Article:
I hope one of my children studies law so at least he or she can read about me in Constitutional Law 101. This week I get my day in court about whether I get to keep my job as a Queensland senator.
I fly down to Canberra with my solicitor who has not been to Canberra much before. With some spare time we head out to Canberra’s ‘Venice of the North’, Belconnen.Most Australians have a perverted view of Canberra. Canberra is certainly different, but not in the way that most Australians assume. Out in the suburbs, Canberra becomes average. There are no great disparities of wealth. Life is suburban bliss, made up of shopping, kids’ sport and school. The otherwise mundane time with one’s family is what I consider bliss, anyway.
The Bathurst 1000 is on but for my lawyers this is their greatest race of the year. I scan my barrister’s apartment. There is no big screen TV, and no chance of watching the race.
You don’t want to be the patient in an operation that the surgeons are all excited about. Far better for your surgery to be routine. Alas, my legal situation is far from routine.
My lead barrister, David Bennett, is a colourful man. A short, hirsute ball of wit and intellect, he jokes that he once represented a mafioso. The papers ran a picture of him and his client walking down the street and David’s swarthy features led people to assume that he was the Sicilian. I’m fine with that. If David can convince the bench that he is the Italian, not me, that will work!
It is a fascinating process as the legal minds bounce ideas off each other – more like a musos’ jam session. Sandy has dug up arcane 19th century international law. Gim has done the grunt, but I know he won’t get the glory. David suggests that qualification for the Australian parliament could end up resembling the inhumane racial classifications of an antebellum Mississippi country club. Andrew, a long time friend of David’s, plays devil’s advocate to veto that metaphor.
My solicitor James comes up with a better metaphor – ‘genealogical witch hunts’. That stays off the cutting room floor and later features in a Kudelka cartoon which proposes a Section 44 test involving a dunking stool representative of a 16th century witch trial – ‘as well as cutting down on the paperwork, it is terrific fun!’
It is not that much different to politics. The bouncing of ideas is how we prepare for major interviews like Q&A. Which brings me to my next day, when I am on Q&A. There are mixed views on whether or not to go on Q&A. Some think you’re on a hiding to nothing given the stacked nature of the panels and audiences. I think you have to enter the fray and fight the battle of ideas wherever you can. The audience in the studio is not what is important, it is the audience behind the glass in the lounge rooms that you should focus on. It is a lively panel and I spar with Richard Di Natale sporting a StopAdani shirt. Every time you see a greenie wearing such a shirt you should ask them why they don’t respect the wishes of Aboriginal Australians, who last year voted 293 to 1 in favour of the Adani mine. Marriage of course comes up and I do wonder how the ABC will fill an hour’s show if the gay marriage debate ever ends in this country.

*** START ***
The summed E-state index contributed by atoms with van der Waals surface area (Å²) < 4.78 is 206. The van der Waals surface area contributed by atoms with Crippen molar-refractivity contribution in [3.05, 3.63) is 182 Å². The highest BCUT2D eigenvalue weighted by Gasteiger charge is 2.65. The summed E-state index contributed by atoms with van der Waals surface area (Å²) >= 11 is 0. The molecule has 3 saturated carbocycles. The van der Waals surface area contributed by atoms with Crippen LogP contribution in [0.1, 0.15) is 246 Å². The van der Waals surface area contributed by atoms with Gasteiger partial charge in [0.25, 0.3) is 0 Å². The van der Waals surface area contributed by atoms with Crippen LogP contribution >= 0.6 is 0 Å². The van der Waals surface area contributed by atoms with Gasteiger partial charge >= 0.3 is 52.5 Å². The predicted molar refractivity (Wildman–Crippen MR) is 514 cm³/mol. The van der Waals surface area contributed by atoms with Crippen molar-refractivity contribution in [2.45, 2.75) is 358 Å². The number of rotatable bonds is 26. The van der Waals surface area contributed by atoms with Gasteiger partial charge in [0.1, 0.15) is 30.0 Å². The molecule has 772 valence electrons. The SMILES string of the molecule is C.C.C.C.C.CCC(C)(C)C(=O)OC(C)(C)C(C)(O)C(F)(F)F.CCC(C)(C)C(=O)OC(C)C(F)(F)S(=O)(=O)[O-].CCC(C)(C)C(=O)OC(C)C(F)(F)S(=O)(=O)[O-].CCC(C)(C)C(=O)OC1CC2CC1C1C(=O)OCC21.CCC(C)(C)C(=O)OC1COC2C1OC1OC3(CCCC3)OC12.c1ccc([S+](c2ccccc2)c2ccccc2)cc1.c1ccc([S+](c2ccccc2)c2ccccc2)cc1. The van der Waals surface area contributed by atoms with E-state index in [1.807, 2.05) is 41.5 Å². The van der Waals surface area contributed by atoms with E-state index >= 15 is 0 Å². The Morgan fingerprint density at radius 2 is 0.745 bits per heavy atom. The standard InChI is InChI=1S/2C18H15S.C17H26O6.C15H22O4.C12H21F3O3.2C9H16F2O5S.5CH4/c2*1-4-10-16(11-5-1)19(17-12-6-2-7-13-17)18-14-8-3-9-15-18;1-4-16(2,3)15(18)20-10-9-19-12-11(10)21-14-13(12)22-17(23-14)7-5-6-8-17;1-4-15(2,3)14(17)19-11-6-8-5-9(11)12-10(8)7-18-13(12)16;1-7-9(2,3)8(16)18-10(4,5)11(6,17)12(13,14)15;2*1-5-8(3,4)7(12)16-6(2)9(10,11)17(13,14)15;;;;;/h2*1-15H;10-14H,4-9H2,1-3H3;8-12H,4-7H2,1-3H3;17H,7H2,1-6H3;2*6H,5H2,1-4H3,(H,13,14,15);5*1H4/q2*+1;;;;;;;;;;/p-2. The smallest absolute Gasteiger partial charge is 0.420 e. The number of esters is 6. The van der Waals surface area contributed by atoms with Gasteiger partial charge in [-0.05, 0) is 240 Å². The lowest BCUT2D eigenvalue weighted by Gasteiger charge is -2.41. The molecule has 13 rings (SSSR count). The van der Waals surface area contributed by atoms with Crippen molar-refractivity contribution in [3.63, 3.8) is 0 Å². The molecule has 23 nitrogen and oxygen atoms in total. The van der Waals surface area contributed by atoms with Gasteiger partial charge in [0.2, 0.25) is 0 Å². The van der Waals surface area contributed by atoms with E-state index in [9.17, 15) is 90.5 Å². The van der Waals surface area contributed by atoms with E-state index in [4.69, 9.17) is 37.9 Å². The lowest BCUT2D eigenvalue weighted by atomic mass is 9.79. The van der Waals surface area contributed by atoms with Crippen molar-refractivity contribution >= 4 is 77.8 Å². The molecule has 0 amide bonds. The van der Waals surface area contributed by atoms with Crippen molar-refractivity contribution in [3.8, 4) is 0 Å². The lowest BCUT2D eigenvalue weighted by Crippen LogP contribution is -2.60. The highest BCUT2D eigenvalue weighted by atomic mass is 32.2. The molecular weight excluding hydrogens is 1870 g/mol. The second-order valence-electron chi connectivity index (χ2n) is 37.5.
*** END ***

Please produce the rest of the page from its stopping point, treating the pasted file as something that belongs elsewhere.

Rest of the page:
Speaking of the marriage vote, the next day I am off to Sydney to check how the count is progressing. There is not much to report. Both sides have volunteers ‘observing’ the process. They are all committed people, supporting democracy and asking for nothing in return. The only snag is via a ‘lost in translation’ moment in an indigenous community. The locals thought the government was proposing to make homosexuality compulsory! In protest they had burnt their ballots. A hapless bureaucrat is dispatched to clarify the situation.
I catch up with Australia’s High Commissioner to India, Harinder Singh. Harinder is a sharp and savvy operator. We take up our common interest in how we get Australians to realise the opportunity that lies in the subcontinent. Every month one million Indians turn 18. It is the fastest growing major economy in the world, and we share so many instinctive cultural links to India, the so-called 3 C’s of commonwealth, cricket and curry. But those things are not enough. To build our relationship with India we need to add the fourth C of commerce, just as we did with Japan, Korea and China. I think our greatest prospect to launch that 4th C is through another C word, coal.
I head back home to Central Queensland, one of the great coal producing regions of Australia. I started this piece wishing for a future career in the law for my children, but in truth I would prefer them to do something that actually builds something.There is an anxiety in Central and North Queensland about what the future opportunities for our children will be. It has been a tough few years. That is why there is so much support for the Adani project. At least they are willing to have a crack.
Last week we had fireworks in Rockhampton to celebrate Adani choosing to base part of their fly-in, fly-out workforce there. I am in politics to make a better country for our children, and more jobs and wealth in coal mining will help do that. I hope I get to keep fighting for that opportunity.
Matt Canavan is a National party senator for Queensland